More than 250 historians, Civil War preservationists and celebrities such as actor Robert Duvall and filmmaker Ken Burns have taken a stand against the store and its possible impact on the battlefield. The Supercenter planned by Bentonville, Ark.-based Wal-Mart Stores Inc. would be outside the limits of the protected national park but within an area where troops prepared for battle, marched, and died of their injuries.

Come on, Wal-Mart. Use that little happy face mascot of yours to roll on back away from building near this site. There’s plenty of other land left for you to pop another Supercenter up on. Why disrespect American history like this?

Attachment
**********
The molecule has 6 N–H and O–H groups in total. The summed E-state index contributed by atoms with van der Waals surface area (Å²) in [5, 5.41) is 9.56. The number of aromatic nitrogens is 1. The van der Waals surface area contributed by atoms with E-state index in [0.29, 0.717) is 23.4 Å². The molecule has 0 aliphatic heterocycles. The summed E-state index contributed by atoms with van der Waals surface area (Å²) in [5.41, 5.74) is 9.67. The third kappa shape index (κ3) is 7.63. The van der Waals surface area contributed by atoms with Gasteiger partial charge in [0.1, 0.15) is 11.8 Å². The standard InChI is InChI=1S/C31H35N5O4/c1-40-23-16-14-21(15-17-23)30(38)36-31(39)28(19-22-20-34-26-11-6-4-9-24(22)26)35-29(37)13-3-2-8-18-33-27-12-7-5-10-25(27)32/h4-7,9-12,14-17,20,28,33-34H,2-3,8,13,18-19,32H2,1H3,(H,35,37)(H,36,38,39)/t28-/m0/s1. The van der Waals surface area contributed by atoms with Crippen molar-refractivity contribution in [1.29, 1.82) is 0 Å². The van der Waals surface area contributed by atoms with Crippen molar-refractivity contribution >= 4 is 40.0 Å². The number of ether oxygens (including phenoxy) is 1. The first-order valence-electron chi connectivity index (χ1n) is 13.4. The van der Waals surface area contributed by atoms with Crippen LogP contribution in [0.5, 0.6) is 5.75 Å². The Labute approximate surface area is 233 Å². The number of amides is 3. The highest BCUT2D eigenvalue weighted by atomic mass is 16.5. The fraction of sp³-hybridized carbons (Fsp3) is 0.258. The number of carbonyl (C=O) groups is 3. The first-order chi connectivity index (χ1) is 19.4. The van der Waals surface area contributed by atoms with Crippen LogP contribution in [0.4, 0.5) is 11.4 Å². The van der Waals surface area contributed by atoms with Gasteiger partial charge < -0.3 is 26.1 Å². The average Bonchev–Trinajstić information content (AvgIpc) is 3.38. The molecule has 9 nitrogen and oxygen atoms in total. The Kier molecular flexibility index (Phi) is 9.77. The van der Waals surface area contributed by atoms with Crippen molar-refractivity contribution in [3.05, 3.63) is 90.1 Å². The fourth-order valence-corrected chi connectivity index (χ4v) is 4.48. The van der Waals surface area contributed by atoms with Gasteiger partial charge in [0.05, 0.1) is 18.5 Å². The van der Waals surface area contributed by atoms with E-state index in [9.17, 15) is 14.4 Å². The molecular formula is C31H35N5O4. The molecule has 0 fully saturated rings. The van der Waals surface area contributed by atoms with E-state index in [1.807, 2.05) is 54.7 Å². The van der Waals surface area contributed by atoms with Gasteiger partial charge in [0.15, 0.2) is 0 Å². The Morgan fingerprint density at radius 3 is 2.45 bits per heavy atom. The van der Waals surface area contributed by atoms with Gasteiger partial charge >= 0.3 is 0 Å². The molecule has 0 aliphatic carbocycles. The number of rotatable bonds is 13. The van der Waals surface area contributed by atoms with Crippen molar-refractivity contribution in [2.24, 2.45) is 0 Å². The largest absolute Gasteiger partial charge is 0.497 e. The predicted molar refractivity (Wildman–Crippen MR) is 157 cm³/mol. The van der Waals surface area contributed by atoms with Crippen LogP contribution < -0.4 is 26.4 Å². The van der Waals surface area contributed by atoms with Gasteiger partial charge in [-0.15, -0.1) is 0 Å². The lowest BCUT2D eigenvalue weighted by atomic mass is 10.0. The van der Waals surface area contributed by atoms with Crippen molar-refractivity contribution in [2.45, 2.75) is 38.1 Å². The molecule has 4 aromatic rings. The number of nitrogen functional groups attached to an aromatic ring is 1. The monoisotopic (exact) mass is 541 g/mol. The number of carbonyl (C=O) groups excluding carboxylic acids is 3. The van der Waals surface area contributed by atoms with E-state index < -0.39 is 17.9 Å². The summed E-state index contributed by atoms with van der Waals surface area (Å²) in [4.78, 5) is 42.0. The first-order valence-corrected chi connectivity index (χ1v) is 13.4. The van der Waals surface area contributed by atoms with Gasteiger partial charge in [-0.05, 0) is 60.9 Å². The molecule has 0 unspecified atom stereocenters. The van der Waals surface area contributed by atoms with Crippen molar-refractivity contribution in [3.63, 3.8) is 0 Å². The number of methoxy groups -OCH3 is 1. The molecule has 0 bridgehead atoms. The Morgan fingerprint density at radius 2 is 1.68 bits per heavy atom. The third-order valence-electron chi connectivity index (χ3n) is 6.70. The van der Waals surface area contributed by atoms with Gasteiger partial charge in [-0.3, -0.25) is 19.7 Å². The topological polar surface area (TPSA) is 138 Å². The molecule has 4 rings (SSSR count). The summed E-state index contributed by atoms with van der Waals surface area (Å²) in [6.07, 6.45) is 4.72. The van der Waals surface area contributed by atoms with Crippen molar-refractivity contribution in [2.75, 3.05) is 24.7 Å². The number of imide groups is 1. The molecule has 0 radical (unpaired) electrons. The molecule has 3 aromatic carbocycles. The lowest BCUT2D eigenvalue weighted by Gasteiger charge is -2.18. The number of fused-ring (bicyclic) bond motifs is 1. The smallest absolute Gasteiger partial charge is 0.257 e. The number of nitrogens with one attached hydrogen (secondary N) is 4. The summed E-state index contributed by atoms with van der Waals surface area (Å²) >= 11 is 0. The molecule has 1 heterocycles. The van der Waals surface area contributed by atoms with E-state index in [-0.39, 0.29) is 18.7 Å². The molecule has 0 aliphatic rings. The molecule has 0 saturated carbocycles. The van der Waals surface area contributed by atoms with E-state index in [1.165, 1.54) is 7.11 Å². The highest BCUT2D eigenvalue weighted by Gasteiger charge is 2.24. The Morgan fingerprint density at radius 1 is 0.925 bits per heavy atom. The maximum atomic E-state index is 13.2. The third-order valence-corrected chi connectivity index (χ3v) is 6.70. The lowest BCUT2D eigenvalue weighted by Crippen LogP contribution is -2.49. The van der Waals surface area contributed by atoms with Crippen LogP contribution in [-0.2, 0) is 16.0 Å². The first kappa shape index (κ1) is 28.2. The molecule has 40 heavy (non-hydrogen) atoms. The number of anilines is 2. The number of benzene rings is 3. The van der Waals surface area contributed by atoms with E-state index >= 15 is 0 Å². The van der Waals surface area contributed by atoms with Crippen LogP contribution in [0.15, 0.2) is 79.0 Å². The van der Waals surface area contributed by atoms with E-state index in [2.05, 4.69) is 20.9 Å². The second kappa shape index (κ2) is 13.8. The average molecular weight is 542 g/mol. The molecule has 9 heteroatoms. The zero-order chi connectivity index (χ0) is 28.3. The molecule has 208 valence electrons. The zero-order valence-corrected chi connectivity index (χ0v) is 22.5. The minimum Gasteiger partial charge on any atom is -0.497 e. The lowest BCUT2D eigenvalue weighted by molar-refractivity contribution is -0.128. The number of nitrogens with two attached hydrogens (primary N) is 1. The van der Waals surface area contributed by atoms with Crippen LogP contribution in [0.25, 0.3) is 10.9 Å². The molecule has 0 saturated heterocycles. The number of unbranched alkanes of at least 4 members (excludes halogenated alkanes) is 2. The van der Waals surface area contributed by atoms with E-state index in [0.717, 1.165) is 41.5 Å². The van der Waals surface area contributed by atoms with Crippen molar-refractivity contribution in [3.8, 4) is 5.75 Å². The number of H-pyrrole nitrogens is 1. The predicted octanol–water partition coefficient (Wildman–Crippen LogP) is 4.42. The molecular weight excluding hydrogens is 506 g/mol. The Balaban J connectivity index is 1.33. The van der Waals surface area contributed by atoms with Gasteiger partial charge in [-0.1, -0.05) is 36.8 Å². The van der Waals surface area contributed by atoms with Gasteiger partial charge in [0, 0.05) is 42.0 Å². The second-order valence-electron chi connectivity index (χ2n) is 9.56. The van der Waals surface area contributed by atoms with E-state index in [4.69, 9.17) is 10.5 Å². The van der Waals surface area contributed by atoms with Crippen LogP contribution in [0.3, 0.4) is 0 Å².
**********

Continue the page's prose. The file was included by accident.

Linda had a neat link on her site to a post on PreservationNation: Road Trip with Vintage Roadside #7: Partners in Preservation Seattle-Puget Sound.

From what I gathered in the post, Partners in Preservation had grant money up for grabs for one lucky historic location. I believe there were 25 in the running, but the four locations featured in the post were:

  1. Ferry House at Ebey’s Landing
  2. Port Townsend U.S. Customs House and Post Office
  3. Schooner Adventuress
  4. Point No Point Lighthouse

It was neat to see pictures of the sites, read about their history, and learn what they intended to do with the grant money if they won. (Schooner Adventuress won, by the way.)

I thought it was a really positive, fun way to focus on history, the importance of maintaining it, and how much it costs to do it.

SIDE NOTE: You can help the National Trust for Historic Preservation win $200,000. It’s one of nine non-profits trying to win it in American Express’s TakePart initiative. Click here for more info on how you can help by voting for them and spreading the word.